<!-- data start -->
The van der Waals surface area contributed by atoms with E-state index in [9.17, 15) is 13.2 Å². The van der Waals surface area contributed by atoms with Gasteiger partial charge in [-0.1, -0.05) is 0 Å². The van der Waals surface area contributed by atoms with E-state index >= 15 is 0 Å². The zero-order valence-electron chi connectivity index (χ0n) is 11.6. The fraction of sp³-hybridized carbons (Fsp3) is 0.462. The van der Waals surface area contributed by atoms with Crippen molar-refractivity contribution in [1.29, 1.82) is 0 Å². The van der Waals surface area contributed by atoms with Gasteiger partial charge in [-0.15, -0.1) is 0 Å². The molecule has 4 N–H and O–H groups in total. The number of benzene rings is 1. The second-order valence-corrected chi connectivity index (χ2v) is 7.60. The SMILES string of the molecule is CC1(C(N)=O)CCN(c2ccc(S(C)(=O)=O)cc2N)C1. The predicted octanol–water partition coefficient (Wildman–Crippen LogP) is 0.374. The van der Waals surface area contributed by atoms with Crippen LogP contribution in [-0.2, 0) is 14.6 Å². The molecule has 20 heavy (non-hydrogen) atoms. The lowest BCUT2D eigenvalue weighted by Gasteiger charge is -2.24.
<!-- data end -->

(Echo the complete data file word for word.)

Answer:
The van der Waals surface area contributed by atoms with E-state index in [9.17, 15) is 13.2 Å². The van der Waals surface area contributed by atoms with Gasteiger partial charge in [-0.1, -0.05) is 0 Å². The van der Waals surface area contributed by atoms with E-state index >= 15 is 0 Å². The zero-order valence-electron chi connectivity index (χ0n) is 11.6. The fraction of sp³-hybridized carbons (Fsp3) is 0.462. The van der Waals surface area contributed by atoms with Crippen molar-refractivity contribution in [1.29, 1.82) is 0 Å². The van der Waals surface area contributed by atoms with Gasteiger partial charge in [-0.15, -0.1) is 0 Å². The molecule has 4 N–H and O–H groups in total. The number of benzene rings is 1. The second-order valence-corrected chi connectivity index (χ2v) is 7.60. The SMILES string of the molecule is CC1(C(N)=O)CCN(c2ccc(S(C)(=O)=O)cc2N)C1. The predicted octanol–water partition coefficient (Wildman–Crippen LogP) is 0.374. The van der Waals surface area contributed by atoms with Crippen LogP contribution in [-0.2, 0) is 14.6 Å². The molecule has 20 heavy (non-hydrogen) atoms. The lowest BCUT2D eigenvalue weighted by Gasteiger charge is -2.24.